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Crypto, forex scammers thrive on financial illiteracy

Rather than raw greed, local authorities believe the increase in victims of cryptocurrency and forex scams is being driven by poor financial literacy in the country.

Scammers coast past the country’s existing laws and safeguards by using the Internet and social media, to target the financially illiterate with offers that are simply too good to be true.

The most common complaint received by Non-Bank Financial Institutions Regulatory Authority’s (NBFIRA) Capital Markets Department is around pyramid/ponzi schemes cash contributions, forex trading, the latest get-rich activities being promoted aggressively within and beyond the country’s borders.

Those who claim to be skilled in Internet forex trading, claim that the entry costs are low and the returns plenty.

“We have had complaints about people putting in thousands of pula into an electronic platform somewhere with people that they did not know and at some point, they seemingly get returns which entices them to put more money,” explains Juliana White, NBFIRA’s Capital Markets director. “This goes on for sometime, then all of a sudden that platform disappears and the victims come to us saying they have put so much into the scheme and the site is nowhere to be found.”

NBFIRA as the regulator of non-banking financial institutions and activities, is the go-to regulator for such complaints. Unfortunately, there is little that the authority can do except refer the complainants to the Botswana Police Service where, to White’s knowledge, no perpetrator has ever been caught or prosecuted.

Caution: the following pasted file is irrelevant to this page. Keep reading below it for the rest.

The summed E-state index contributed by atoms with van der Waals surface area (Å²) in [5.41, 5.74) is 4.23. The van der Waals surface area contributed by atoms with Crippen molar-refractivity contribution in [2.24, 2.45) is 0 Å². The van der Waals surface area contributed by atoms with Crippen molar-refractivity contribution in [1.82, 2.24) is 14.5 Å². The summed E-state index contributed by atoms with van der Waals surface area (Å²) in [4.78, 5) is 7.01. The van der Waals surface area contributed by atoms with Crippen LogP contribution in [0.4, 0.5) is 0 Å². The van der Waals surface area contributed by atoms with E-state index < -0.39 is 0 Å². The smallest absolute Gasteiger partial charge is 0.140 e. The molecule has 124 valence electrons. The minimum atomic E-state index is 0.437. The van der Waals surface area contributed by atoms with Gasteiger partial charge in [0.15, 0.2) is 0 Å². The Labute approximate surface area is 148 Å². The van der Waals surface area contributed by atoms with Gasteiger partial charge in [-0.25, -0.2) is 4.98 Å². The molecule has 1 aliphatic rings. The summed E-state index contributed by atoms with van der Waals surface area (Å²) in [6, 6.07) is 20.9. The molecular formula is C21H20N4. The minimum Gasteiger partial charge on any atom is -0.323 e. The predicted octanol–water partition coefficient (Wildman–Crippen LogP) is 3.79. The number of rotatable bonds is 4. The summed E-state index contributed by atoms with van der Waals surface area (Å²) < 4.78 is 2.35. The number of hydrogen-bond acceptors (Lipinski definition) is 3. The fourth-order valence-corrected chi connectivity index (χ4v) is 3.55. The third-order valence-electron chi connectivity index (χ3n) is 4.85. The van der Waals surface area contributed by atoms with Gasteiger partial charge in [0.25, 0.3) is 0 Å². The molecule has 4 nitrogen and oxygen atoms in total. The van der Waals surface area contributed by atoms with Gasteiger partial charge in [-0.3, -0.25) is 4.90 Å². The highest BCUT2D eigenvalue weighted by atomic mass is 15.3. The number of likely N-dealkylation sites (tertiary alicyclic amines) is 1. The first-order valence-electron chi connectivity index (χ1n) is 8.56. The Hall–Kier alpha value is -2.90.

“When it’s a product from the Internet, it is quite difficult to know who the players behind that product are or where it is coming from,” she says. “We don’t investigate those and we ask the police to come in because at least they have the forensic capacity to do so.”

Botswana Investment Professionals Society (BIPS) chair, Tapologo Motshubi says as far as he knows, no forex platform has had its origins in Botswana. They are all from outside the country, but marketed or targeted at Batswana, by-passing the existing laws and regulations.

Under NBFIRA’s legal framework, capital market players and their products are individually registered and regulated. Recognised products include shares, bonds, treasury bills, debentures and derivatives.

“My understanding is that these forex platforms are mostly foreign so besides the risk that is naturally associated with investment, it also means that if there is a problem, there’s no regulatory recourse,” he says. “Some of these platforms also lend money to people to buy forex which magnifies the potential gains and also potential losses from these activities.”

NBFIRA and BIPS have joined forces on an educational campaign aimed at sensitising Batswana about the hazards of crypto and forex scams.

Sensitising people to the risks is not an easy task. To begin with, no one expects ordinary members of the public to know the differences between shares, bonds and other legitimate investment products as compared to the get-rich quick scam products.

Secondly, unsuspecting victims often miss or overlook the red flags in the phoney investment schemes, such as promises of unrealistic returns. In the example above, a one percent per day return on a P100 investment may sound doable to the average Joe, but in reality, it would mean if you invested that amount today on a compound basis, in 12 months’ time, you would have 3,678% profit.